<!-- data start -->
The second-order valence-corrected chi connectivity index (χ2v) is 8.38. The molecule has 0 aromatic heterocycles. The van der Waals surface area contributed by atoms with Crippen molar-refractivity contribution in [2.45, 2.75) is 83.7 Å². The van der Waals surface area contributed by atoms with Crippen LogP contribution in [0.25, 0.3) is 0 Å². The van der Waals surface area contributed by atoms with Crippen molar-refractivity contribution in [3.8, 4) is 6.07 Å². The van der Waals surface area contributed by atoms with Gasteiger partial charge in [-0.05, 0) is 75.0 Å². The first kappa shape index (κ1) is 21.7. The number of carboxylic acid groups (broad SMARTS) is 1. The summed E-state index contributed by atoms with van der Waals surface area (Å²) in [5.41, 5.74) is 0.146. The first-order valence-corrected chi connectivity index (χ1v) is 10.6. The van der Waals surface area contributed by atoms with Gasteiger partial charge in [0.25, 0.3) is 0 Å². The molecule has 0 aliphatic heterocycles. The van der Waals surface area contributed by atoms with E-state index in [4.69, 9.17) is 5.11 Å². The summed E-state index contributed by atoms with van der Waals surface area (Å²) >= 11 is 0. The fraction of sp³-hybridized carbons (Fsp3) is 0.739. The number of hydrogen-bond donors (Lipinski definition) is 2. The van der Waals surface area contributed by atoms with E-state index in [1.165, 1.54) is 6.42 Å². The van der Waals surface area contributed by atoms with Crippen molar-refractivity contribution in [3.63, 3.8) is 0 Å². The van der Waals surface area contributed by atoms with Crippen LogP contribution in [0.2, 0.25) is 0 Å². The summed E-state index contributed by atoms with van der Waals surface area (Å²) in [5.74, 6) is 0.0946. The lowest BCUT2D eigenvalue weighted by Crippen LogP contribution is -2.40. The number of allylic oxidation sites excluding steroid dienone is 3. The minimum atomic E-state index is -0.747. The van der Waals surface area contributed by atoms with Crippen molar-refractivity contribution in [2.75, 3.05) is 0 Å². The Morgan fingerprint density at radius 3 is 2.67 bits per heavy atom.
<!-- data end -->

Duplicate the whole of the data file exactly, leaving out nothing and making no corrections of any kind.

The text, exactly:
The second-order valence-corrected chi connectivity index (χ2v) is 8.38. The molecule has 0 aromatic heterocycles. The van der Waals surface area contributed by atoms with Crippen molar-refractivity contribution in [2.45, 2.75) is 83.7 Å². The van der Waals surface area contributed by atoms with Crippen LogP contribution in [0.25, 0.3) is 0 Å². The van der Waals surface area contributed by atoms with Crippen molar-refractivity contribution in [3.8, 4) is 6.07 Å². The van der Waals surface area contributed by atoms with Gasteiger partial charge in [-0.05, 0) is 75.0 Å². The first kappa shape index (κ1) is 21.7. The number of carboxylic acid groups (broad SMARTS) is 1. The summed E-state index contributed by atoms with van der Waals surface area (Å²) in [5.41, 5.74) is 0.146. The first-order valence-corrected chi connectivity index (χ1v) is 10.6. The van der Waals surface area contributed by atoms with Gasteiger partial charge in [0.25, 0.3) is 0 Å². The molecule has 0 aliphatic heterocycles. The van der Waals surface area contributed by atoms with E-state index in [4.69, 9.17) is 5.11 Å². The summed E-state index contributed by atoms with van der Waals surface area (Å²) >= 11 is 0. The fraction of sp³-hybridized carbons (Fsp3) is 0.739. The number of hydrogen-bond donors (Lipinski definition) is 2. The van der Waals surface area contributed by atoms with E-state index in [1.165, 1.54) is 6.42 Å². The van der Waals surface area contributed by atoms with Crippen molar-refractivity contribution in [3.63, 3.8) is 0 Å². The van der Waals surface area contributed by atoms with Crippen LogP contribution in [0.2, 0.25) is 0 Å². The summed E-state index contributed by atoms with van der Waals surface area (Å²) in [5.74, 6) is 0.0946. The lowest BCUT2D eigenvalue weighted by Crippen LogP contribution is -2.40. The number of allylic oxidation sites excluding steroid dienone is 3. The minimum atomic E-state index is -0.747. The van der Waals surface area contributed by atoms with Crippen molar-refractivity contribution in [2.75, 3.05) is 0 Å². The Morgan fingerprint density at radius 3 is 2.67 bits per heavy atom.